Hi everyone and welcome to my new blog! As this is one of my first posts here I'd like to introduce myself and explain why I've called this blog No Status Quo.
My name is Emil and I'm a 21-year old student from Latvia. I've spent the last three years of my life studying in the United States and the Netherlands. I'm studying economics, psychology and mathematics. A strange combination, I know. I'm currently in my last semester, and I'm really looking forward to graduation.
Why? Well, I have some great plans after finishing college. But first let me start by explaining what I don't want to be doing after I graduate.
I no longer want to study at a university because all the world's knowledge is freely available on the Internet. If the world's greatest universities offer their lectures for free, why would I waste my time and money studying at an average institution? Sure, I might not get any credentials for what I learn online, but I want to live a life in which I'm rewarded for knowledge and hard work, not formal credentials.
This brings me to my next point. I don't want to spend my life working for someone else, wasting my time and energy at a job I don't like. Many great people waste their talent at jobs they hate doing things they don't care about, thinking that it's the only possible way to get through the life. After all, having a stable job is far better than being unemployed, right? Well, not necessarily.
Thanks to the Internet everyone can set up a business, build a website or sell their services as freelancers in a matter of hours. There are no expensive startup costs, and you don't risk losing anything. Even if your project doesn't work out, you'll still learn from the experience and be more prepared when you start over. Even if all goes wrong, you will only lose a few hours of your life. That's not a high price to pay, especially considering how much time the average person wastes every day.
Unlike my peers who want to get a 9-5 job after college and spend their lives slowly climbing the corporate ladder, I want to make a living on the Internet. I want to become location-independent, I want to travel the world, and I want to be my own boss. And I know that the income potential is far greater when you're working for your own business.
Now all of this requires a tremendous amount of discipline and perseverance. While my study mates are getting wasted at a bar, I'm in my room working on my blog. While others are wasting hours on Facebook, I use my computer to create stuff that is hopefully of value to others. Of course I'd love to work as little as possible and still make a lot of money. And who wouldn't? There's a reason why get-rich-quick BS sells so well.
But I know that the only way to really achieve anything in life is to work hard, preserver, and keep getting better are whatever you're doing. Don't stop at what you already know. Get out of your comfort zone. Try new things. Work harder than you ever thought possible. Don't settle for status quo.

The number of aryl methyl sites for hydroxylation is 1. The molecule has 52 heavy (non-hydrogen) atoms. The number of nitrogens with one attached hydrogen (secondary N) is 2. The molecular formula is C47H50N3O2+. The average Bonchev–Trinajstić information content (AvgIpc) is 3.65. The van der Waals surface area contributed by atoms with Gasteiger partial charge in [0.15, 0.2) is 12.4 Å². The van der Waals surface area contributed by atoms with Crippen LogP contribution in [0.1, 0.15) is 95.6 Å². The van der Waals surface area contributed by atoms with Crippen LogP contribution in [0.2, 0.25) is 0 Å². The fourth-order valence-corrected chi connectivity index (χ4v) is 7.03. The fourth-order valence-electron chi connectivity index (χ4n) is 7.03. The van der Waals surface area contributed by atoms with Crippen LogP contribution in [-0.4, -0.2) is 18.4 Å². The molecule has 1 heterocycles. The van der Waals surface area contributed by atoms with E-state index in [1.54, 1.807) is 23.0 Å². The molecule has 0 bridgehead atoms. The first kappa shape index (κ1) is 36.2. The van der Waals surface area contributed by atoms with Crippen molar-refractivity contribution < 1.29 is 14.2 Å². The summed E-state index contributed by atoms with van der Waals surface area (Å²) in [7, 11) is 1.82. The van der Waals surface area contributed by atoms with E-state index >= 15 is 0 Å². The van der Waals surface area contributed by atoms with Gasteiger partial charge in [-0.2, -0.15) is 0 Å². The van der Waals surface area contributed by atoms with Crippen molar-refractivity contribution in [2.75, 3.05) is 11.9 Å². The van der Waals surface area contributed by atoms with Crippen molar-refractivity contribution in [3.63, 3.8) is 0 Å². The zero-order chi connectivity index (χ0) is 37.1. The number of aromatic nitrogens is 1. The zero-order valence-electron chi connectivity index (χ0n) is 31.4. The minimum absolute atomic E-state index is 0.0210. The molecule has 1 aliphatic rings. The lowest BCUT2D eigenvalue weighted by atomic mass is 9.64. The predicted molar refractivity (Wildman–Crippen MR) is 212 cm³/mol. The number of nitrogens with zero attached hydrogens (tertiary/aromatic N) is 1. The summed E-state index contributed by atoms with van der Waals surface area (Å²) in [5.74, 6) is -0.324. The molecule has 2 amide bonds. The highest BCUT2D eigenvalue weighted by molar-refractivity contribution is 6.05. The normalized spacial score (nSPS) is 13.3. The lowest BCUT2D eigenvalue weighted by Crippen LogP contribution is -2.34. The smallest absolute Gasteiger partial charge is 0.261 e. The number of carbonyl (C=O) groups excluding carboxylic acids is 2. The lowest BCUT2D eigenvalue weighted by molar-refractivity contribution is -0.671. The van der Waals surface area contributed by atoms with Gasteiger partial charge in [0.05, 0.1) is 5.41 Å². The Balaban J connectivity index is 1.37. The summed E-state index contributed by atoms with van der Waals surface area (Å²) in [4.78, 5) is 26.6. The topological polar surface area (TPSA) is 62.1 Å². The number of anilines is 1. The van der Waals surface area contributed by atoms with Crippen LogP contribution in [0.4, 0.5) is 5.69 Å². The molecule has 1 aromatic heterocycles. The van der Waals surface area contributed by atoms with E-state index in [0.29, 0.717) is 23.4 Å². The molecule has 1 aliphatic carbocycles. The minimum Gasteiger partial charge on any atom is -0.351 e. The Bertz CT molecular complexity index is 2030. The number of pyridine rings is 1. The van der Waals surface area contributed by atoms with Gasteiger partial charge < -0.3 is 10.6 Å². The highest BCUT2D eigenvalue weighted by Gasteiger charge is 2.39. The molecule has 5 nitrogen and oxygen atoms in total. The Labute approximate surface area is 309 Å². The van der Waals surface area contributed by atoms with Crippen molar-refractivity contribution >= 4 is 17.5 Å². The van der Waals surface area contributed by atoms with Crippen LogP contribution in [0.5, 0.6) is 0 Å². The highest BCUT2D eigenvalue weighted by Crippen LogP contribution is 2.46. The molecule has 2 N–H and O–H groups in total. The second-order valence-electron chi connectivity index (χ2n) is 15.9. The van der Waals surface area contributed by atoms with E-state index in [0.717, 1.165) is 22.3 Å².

Let me be clear. I'm only at the beginning of this road. Two weeks ago was the first time I ever wrote down all my yearly, monthly, weekly and daily goals. Last week for the first time ever I started tracking how I spend my time. Only recently I've realized that if I really want something, plan for it, and then actually work hard on it, I can do pretty much anything.
I'm at the very beginning of a long, hard and rewarding road, and I'll be sharing this journey with you. Right here on this blog.
You are starting from a good place. Finishing college is a great first step as it allows you something to fall back to or to build on in the future. It's also a good starting point as most of your expenses are likely low. I look forward to following your story as it unfolds.
Thanks for your comment Eric!
I'm still not convinced about the value of college, it has nothing to do with what I want to do in my life. I haven't learned anything new there that I couldn't get from reading a book on my own. If I'm even moderately successful, I'll never need that degree again.
It's great that you mentioned expenses, I'm trying really hard to keep them low (after I blew way too much on luxuries). This article really convinced me why I have to do it. Over the next few years I want to build and maintain a security fund that always equals my yearly expenses. I don't ever want to be in a situation in which I lose my freedom due to poor finances.
You're right, a degree can be very useful in the corporate world.
I want to stay away from that world at any cost. If I start working now, work hard, always pursue new opportunities and save up enough along the way, I don't see why I would ever have to work in a corporate setting. I know it's possible to avoid it, and that thought alone has spoiled me forever and for better.
If a company pays different wages to equally productive employees depending on whether they have a degree or not, it might not be a good company to begin with. It seems that they've got their values wrong.